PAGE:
This story has been updated to include the definition of “lodging” in the Governor’s order 7-T.
On Thursday during his news conference Governor Ned Lamont talked about his executive order “7-T,” his 21st executive order related toCOVID-19, which restricts short-term vacation rentals and hotels to essential workers as opposed to leisure, travel or vacationers in order to slow the spread of the virus and keep people at home.
The order goes into effect Friday April 3.
“Not leisure travel, not vacationers – it’s not just prioritized, but exclusively for essential workers,” Lamont said during the news conference. “We’re trying what we can to limit a lot of transportation throughout the state and intra-state following on the President’s transportation advisory.”
Some landlords and property owners had been seeking to block people coming from New York City, where there is a high number of COVID-19 cases.
The Governor’s order makes that concern moot.
The order impacts bed and breakfast, hotels, motels, Airbnb, VRBO and timeshares.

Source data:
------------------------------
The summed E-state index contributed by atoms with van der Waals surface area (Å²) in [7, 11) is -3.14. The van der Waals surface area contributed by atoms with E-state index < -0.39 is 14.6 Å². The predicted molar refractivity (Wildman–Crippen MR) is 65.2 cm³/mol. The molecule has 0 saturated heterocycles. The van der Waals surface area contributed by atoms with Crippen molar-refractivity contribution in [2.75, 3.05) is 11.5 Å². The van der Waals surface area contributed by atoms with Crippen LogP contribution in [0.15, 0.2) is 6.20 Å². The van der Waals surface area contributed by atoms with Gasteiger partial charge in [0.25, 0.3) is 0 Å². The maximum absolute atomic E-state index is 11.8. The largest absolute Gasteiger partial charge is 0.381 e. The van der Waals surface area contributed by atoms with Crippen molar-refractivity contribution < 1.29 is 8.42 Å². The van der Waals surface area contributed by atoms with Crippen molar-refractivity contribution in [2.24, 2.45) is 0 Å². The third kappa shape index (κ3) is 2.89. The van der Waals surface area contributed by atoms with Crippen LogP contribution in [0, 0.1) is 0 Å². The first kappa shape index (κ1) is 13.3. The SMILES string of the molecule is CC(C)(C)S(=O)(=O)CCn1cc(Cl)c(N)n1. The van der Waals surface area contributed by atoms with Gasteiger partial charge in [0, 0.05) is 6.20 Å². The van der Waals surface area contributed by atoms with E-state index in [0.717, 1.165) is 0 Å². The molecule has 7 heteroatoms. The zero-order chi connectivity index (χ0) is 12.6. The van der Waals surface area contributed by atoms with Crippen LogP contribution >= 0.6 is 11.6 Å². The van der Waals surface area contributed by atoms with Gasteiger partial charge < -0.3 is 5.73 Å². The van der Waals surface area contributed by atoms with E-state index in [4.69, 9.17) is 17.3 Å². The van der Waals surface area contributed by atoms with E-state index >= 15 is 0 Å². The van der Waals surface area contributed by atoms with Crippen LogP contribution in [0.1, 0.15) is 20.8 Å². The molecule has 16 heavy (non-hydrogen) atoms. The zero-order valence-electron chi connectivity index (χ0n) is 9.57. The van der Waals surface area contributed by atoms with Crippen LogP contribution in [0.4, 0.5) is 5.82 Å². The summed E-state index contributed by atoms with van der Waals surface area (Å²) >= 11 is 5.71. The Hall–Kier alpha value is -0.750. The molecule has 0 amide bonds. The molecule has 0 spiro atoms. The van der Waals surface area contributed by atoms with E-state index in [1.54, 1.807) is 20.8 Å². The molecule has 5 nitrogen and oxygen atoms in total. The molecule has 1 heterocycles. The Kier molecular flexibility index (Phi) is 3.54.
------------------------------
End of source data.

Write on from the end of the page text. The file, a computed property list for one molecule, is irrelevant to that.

With the order, this type of lodging will only be allowed for health care workers, first responders and others who work for essential businesses.
Just prior to the executive order the Connecticut Fair Housing Center had been advising property owners that they could not legally discriminate against people who were coming from a hot spot.
Per the order, the prohibition on non-essential lodging prohibits all hotels, motels, inns, bed and breakfasts, and short-term residential rentals (including those arrange through online hosting platforms such as Airbnb and Vrbo) from renting to customers for leisure or vacation purposes. Instead, lodging at these facilities must be limited to:
- Health care workers, first responders, and other essential workers;
- Workers engaged in transporting critical materials to hospitals;
- Vulnerable populations, including those who are homeless;
- Connecticut residents who need a place to self-quarantine away from family or roommates;
- Those receiving long-term care or specialized medical treatment;
- Connecticut residents in need of housing as a result of property damage, such as a fire;
- Persons unable to return home because of constraints on travel; and
- Persons engaged in providing or servicing lodging.
Lodging Definition. For the purposes of this order, “lodging” shall mean
the provision of overnight accommodations by commercial transaction in
any of the following categories:
1. Bed and breakfast establishments
11. Bed and breakfast homes
v. Lodging houses rented for a period of 31 days or fewer
v1. Professionally managed units rented for a period of 31 days or
vii. Short-term rentals (including Airbnb, VRBO and similar rental
prope1iies) rented for a period of 31 days or fewer